The greatest blessing for any person, if they have the opportunity, is to serve their parents when they reach old-age. The reward of this cannot be underestimated.

Abu Huraira reported Allah’s Messenger (peace be upon him) as saying,

“Let him be humbled into dust; let him be humbled into dust. It was said: ‘Allah’s Messenger, who is he?’ He said: He who sees either of his parents during their old age or he sees both of them but does not enter Paradise.”[6]

If a person was to dedicate their entire life to taking care of their parents, they would have gained a great reward in the hereafter. Yet, there has never been, even within our own community, a role for women to simply be great daughters without letters after her name, and a well-sounding job title, society would never be satisfied, and even parents themselves could not be content. After all, the often-asked question, “Are you married?” is swiftly followed by, “What do you do?”

We should not simply assign single women to roles which their married counter-parts have become too busy to fulfil, in family life, Da’wah, the work place etc., without a greater understanding of the rewards in the hereafter. As their siblings and peers will leave a legacy of children who will do good deeds, and make du’a for them, single women should be equally greedy for a noble legacy that lives on beyond the grave.

This life is a test, and whilst some people are tested in their marriages, others are tested with the absence of them. We must remember that ultimately it is for Allah to decide how or with whom we should spend the rest of our lives. It is not for us to question the Decree of Allāh but rather strive to find the benefit of the du’a that has a delayed response, and allow it to be a means for us to turn back to Him.

The Prophet (peace be upon him) used to say in the night prayer:

“O Allāh, to You be praise, You are the Light of the heavens and the earth and everyone in them. To you be praise, You are the Sustainer of the heavens and the earth and everyone in them. To you be praise, You are the Sovereign of the heavens and the earth and everyone in them. To you be praise, You are the truth, Your promise is true, Your words are true, the meeting with you is true, Paradise is true, Hell is true, the Hour is true, Muhammad is true. O Allāh to you I have submitted, in You I put my trust, in you I have believed, to you I have repented, with Your help and guidance I have debated, and to You I turn for judgement. You are our Lord, unto You is our return. Forgive me for my past and future sins, for those I have committed secretly and those I have committed openly, for whatever You know more about than I. You are the One who brings forward and the One who puts back (Al Mu’akhhir), You are my God, there is no deity (worthy of worship) but You, and there is no power and no strength except with you.”[7]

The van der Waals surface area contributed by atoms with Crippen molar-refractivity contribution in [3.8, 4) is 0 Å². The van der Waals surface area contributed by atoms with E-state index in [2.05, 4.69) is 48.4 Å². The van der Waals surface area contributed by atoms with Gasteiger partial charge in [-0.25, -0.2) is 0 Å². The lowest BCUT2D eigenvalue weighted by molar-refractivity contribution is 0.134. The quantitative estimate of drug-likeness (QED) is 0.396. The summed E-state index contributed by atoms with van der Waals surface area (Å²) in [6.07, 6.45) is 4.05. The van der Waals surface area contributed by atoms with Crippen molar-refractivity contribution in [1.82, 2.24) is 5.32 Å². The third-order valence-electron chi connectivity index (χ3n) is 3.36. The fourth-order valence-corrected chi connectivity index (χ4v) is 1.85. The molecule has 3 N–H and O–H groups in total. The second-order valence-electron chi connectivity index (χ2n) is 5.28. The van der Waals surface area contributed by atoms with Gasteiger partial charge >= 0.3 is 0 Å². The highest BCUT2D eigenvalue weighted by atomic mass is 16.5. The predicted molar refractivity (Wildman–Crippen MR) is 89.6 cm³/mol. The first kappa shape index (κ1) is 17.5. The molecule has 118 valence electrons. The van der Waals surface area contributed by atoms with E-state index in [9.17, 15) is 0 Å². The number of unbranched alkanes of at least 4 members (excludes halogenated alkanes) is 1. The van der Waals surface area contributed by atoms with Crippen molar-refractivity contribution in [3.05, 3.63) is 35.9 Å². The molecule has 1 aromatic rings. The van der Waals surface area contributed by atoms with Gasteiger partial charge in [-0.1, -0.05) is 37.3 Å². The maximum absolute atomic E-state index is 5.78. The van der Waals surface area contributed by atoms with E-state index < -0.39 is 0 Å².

Married couples, community leaders and scholars must also rise up to the challenge that is facing our community. We can no longer rely on word-of-mouth and family connections to facilitate the marriages of our youth. We have to move away from polite dinner-party conversations and friendly teasing, and realise that delays in marriage have serious consequences. Finally, we must acknowledge that sincere du’a must be accompanied by serious action. Buried beneath every test our sisters are enduring is the communal obligation to distance ourselves from accountability on the day of Judgement, and an individual opportunity to rise up and gain the pleasure of Allah.

 

Notes:
Sources:www.islam21c.com
Islam21c requests all the readers of this article, and others, to share it on your facebook, twitter, and other platforms to further spread our efforts.

[1]           Qur’an 2:187
[5]           Qur’an 37:100
[6]           Sahih Muslim 032: 6189
[7]           Sahih Bukhari 21: 221

 

About Umm Umaama

34 comments

  1. p.s.
    everyone needs to CALM DOWN, ot makes me sad when muslim brothers and sisters start to argue and get irritated with one another, dont let the shaytaan get in the way of very important brotherhood and sisterhood. This is very key so please keep taht love for your muslim bnrothers and sisters whilst discussing key issues inshAllah. Remember we are one ummah inshAllah

    • Canadianmuslimah

      BTW, your comment section is being derailed by advocates for feminist thought you should shoot down their tired arguments because ISLAM came with the best solutions.

      http://21stcenturywire.com/2015/02/23/electra-complex-why-billionaire-oligarchs-bankroll-feminism/

    • Abdelgadir alsudani

      Well said brother Abu Fatimah
      We really need to close the doors of Shytaan, and not give him the chance to spoil our brotherhood/sisterhood.

      The Messenger of Allah, peace and blessings be upon him, said, “The example of the believers in their affection, mercy, and compassion for each other is that of a body. When any limb aches, the whole body reacts with sleeplessness and fever.”